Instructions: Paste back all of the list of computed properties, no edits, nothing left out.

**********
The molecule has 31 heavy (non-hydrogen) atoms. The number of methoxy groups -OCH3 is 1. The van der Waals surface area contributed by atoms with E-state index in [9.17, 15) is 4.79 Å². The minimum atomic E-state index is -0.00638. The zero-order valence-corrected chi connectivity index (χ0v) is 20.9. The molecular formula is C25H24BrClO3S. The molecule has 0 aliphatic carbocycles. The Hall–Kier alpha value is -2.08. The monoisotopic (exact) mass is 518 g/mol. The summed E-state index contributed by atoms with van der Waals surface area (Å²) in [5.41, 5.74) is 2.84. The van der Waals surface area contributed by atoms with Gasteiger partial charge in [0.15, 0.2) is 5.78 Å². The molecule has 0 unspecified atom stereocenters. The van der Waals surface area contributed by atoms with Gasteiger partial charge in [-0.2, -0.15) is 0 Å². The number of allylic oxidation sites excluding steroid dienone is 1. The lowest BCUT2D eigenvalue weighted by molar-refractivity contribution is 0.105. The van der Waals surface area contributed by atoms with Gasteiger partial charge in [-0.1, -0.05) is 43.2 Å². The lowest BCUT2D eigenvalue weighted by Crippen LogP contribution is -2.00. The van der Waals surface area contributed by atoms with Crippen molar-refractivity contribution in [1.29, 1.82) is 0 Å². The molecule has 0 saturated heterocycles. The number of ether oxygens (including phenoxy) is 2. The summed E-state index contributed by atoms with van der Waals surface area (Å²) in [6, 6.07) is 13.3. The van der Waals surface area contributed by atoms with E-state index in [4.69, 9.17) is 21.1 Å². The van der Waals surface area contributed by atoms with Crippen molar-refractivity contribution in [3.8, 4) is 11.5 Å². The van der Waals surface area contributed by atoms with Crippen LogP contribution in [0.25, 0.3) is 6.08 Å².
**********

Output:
The molecule has 31 heavy (non-hydrogen) atoms. The number of methoxy groups -OCH3 is 1. The van der Waals surface area contributed by atoms with E-state index in [9.17, 15) is 4.79 Å². The minimum atomic E-state index is -0.00638. The zero-order valence-corrected chi connectivity index (χ0v) is 20.9. The molecular formula is C25H24BrClO3S. The molecule has 0 aliphatic carbocycles. The Hall–Kier alpha value is -2.08. The monoisotopic (exact) mass is 518 g/mol. The summed E-state index contributed by atoms with van der Waals surface area (Å²) in [5.41, 5.74) is 2.84. The van der Waals surface area contributed by atoms with Gasteiger partial charge in [0.15, 0.2) is 5.78 Å². The molecule has 0 unspecified atom stereocenters. The van der Waals surface area contributed by atoms with Gasteiger partial charge in [-0.2, -0.15) is 0 Å². The number of allylic oxidation sites excluding steroid dienone is 1. The lowest BCUT2D eigenvalue weighted by molar-refractivity contribution is 0.105. The van der Waals surface area contributed by atoms with Gasteiger partial charge in [-0.1, -0.05) is 43.2 Å². The lowest BCUT2D eigenvalue weighted by Crippen LogP contribution is -2.00. The van der Waals surface area contributed by atoms with Crippen molar-refractivity contribution in [1.29, 1.82) is 0 Å². The molecule has 0 saturated heterocycles. The number of ether oxygens (including phenoxy) is 2. The summed E-state index contributed by atoms with van der Waals surface area (Å²) in [6, 6.07) is 13.3. The van der Waals surface area contributed by atoms with E-state index in [4.69, 9.17) is 21.1 Å². The van der Waals surface area contributed by atoms with Crippen molar-refractivity contribution in [3.8, 4) is 11.5 Å². The van der Waals surface area contributed by atoms with Crippen LogP contribution in [0.25, 0.3) is 6.08 Å².